One of the skills you need to practice if you are going to take intermediate or advanced English exams is listening. If you don’t have a “tame” native speaker to talk to, it doesn’t matter. There are lots of possibilities in the internet:
|TED Talks||TED talks are normally 18 minutes long or less. They are given by experts in their field. There is a huge number of recorded TED talks online.
They cover just about anything you can think of. Even such esoteric topics as "dog poetry"! So you should be able to find something to interest you.
TED talks take place all over the world, if you keep an eye on TEDx Events, you can see when the next one near you is (for Valencia in Spain, there's a TEDx event in February 2016, for example).
|The English we speak (BBC)||The BBC has a lot of information about the English language (grammar, for example) and also many podcasts (usually a couple of minutes long) and short programs (4-5 minutes) on its website. The link on the left takes you to podcasts / broadcasts that help you learn English.
The BCC also offers podcasts to its listeners (not just learners of English) about general topics. These are also well worth listening to.
|The BBC World Service Radio||This is a selection of news and current affairs reports which are broadcast on the BBC World Service.|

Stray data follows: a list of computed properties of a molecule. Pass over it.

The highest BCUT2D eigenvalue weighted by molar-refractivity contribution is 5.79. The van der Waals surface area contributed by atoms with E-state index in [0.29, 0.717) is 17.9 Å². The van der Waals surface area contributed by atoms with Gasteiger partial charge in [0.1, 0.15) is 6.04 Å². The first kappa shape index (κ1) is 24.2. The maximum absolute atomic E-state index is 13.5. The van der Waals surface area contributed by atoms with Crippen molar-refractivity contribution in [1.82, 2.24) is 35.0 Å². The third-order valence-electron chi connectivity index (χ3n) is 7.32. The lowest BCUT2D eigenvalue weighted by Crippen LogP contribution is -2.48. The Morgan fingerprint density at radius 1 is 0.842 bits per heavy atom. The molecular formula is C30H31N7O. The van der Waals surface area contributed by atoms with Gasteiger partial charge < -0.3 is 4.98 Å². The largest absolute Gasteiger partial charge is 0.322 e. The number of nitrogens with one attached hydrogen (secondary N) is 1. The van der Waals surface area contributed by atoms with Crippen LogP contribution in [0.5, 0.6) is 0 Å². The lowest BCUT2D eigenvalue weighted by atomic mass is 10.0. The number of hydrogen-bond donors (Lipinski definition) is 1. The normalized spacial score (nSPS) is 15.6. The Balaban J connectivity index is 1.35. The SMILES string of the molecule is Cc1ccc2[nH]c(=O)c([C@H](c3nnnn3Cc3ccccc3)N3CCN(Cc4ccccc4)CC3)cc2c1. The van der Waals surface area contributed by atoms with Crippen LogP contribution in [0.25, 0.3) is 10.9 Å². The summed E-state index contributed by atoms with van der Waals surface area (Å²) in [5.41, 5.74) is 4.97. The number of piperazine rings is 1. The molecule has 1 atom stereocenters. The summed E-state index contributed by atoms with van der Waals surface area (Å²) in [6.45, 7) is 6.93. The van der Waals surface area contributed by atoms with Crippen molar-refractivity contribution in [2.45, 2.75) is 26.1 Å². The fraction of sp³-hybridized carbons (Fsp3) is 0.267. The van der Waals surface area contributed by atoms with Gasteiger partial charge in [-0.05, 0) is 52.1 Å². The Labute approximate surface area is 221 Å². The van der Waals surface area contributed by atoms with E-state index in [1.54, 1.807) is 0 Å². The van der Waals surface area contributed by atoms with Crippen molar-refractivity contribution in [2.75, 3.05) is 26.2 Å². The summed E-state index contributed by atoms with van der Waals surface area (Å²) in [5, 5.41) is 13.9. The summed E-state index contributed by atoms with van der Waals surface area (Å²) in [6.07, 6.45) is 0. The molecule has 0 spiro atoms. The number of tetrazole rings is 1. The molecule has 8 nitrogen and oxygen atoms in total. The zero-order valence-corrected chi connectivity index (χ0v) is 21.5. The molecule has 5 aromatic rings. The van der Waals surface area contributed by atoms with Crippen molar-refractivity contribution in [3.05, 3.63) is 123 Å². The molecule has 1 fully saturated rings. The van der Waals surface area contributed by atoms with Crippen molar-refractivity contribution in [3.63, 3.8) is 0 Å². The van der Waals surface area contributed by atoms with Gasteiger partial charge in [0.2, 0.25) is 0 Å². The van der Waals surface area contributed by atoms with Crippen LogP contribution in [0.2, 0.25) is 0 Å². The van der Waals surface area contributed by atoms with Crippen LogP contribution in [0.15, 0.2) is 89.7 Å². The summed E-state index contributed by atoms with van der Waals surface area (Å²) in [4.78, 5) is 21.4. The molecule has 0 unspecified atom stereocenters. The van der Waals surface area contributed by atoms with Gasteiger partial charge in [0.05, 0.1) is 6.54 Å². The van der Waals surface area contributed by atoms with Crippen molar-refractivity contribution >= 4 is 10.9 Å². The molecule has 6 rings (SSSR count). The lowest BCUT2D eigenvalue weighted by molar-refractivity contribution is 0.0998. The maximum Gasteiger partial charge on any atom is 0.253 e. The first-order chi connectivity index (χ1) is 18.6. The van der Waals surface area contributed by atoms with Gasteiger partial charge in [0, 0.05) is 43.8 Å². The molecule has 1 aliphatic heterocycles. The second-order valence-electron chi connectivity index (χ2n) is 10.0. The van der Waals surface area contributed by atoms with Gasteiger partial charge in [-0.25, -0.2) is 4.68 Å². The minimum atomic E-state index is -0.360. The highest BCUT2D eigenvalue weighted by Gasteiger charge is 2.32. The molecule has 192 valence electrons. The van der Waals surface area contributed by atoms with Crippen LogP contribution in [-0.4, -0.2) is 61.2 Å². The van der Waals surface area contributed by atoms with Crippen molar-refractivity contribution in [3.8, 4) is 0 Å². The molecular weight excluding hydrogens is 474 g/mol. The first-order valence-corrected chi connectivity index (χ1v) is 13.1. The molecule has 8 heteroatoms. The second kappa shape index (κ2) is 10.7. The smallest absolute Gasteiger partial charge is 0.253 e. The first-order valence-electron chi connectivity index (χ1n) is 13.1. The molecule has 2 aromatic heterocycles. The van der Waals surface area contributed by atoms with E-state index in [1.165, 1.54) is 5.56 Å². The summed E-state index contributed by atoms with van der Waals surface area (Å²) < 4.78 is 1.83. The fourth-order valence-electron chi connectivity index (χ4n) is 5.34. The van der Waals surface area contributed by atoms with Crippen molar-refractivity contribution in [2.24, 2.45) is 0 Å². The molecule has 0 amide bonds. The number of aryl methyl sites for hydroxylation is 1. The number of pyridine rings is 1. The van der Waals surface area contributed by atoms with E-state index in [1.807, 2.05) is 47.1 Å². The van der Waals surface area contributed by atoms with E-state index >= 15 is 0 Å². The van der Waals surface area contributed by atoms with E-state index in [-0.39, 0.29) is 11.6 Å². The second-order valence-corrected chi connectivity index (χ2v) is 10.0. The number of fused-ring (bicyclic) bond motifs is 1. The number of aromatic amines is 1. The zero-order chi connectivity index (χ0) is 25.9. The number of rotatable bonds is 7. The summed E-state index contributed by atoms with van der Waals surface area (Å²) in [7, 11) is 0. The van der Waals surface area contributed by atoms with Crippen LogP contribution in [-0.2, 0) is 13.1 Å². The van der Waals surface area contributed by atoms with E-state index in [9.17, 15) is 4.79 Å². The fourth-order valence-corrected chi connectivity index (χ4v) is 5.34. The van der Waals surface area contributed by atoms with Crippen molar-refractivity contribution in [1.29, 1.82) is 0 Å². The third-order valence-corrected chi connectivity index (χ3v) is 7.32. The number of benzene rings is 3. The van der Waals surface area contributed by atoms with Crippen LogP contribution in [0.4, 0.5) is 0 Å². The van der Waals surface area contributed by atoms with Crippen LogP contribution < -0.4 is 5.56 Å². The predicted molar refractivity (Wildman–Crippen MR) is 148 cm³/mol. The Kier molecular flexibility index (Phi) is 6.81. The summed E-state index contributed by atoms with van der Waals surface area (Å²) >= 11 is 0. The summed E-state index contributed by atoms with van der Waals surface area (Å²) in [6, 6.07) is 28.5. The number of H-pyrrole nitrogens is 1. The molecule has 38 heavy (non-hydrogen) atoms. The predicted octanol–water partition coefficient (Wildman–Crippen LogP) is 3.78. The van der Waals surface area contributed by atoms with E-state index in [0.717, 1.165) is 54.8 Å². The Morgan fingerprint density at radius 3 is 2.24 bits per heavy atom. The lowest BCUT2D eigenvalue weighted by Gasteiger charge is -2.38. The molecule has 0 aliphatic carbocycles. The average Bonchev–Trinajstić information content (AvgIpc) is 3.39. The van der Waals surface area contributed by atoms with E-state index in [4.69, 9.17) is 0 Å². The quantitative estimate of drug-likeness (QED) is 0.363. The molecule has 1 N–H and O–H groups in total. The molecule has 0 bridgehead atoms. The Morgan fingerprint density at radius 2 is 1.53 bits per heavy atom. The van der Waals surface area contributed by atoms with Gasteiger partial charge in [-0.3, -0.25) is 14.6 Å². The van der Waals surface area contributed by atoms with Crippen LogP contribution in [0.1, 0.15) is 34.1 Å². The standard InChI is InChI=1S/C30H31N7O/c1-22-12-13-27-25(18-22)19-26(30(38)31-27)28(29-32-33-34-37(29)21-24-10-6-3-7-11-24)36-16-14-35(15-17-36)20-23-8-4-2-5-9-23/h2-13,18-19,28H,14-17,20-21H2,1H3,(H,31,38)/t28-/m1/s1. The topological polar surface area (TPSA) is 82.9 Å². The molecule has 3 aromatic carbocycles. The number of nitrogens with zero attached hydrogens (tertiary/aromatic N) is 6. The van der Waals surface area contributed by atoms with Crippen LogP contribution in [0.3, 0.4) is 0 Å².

|YouTube Upper Intermediate English||There are a number of good language schools and freelance teachers on YouTube, who offer free classes on a the use of English. I like the videos from Anglo-Link, Benjamin's English Classes, EngVid, Let's Talk and English Lessons with Adam, but there are many other good producers of English videos on YouTube. (You can look for any level, not just upper intermediate, of course!)|
|YouTube Documentaries||There's a lot of documentaries (e.g. from the BBC, National Geographic, The History Channel, and many more) to choose from. You can narrow them down to the most recent ones by searching for "documentaries 2015", for example.
In the same way you can search for films and TV programs. Not just British video, by the way. You can search out Indian or American material, or whatever takes your fancy.